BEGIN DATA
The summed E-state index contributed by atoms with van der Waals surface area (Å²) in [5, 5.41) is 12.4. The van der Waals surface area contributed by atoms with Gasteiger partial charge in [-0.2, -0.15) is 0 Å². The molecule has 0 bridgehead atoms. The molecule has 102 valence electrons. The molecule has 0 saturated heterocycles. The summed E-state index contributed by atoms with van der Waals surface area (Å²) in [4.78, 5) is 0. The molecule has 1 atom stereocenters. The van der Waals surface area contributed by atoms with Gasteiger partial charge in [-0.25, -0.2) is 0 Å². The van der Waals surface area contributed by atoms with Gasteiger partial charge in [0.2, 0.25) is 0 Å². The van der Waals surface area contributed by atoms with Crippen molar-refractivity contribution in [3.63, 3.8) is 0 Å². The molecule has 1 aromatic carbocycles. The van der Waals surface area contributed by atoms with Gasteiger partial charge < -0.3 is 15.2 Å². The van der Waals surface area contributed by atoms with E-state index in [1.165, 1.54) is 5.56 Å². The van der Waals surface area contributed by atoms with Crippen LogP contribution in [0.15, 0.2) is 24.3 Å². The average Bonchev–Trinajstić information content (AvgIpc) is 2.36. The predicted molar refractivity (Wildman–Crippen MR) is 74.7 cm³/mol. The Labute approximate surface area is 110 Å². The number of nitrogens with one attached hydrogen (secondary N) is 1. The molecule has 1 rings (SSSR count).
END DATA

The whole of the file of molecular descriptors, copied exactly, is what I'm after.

The summed E-state index contributed by atoms with van der Waals surface area (Å²) in [5, 5.41) is 12.4. The van der Waals surface area contributed by atoms with Gasteiger partial charge in [-0.2, -0.15) is 0 Å². The molecule has 0 bridgehead atoms. The molecule has 102 valence electrons. The molecule has 0 saturated heterocycles. The summed E-state index contributed by atoms with van der Waals surface area (Å²) in [4.78, 5) is 0. The molecule has 1 atom stereocenters. The van der Waals surface area contributed by atoms with Gasteiger partial charge in [-0.25, -0.2) is 0 Å². The van der Waals surface area contributed by atoms with Gasteiger partial charge in [0.2, 0.25) is 0 Å². The van der Waals surface area contributed by atoms with Crippen molar-refractivity contribution in [3.63, 3.8) is 0 Å². The molecule has 1 aromatic carbocycles. The van der Waals surface area contributed by atoms with Gasteiger partial charge < -0.3 is 15.2 Å². The van der Waals surface area contributed by atoms with E-state index in [1.165, 1.54) is 5.56 Å². The van der Waals surface area contributed by atoms with Crippen LogP contribution in [0.15, 0.2) is 24.3 Å². The average Bonchev–Trinajstić information content (AvgIpc) is 2.36. The predicted molar refractivity (Wildman–Crippen MR) is 74.7 cm³/mol. The Labute approximate surface area is 110 Å². The number of nitrogens with one attached hydrogen (secondary N) is 1. The molecule has 1 rings (SSSR count).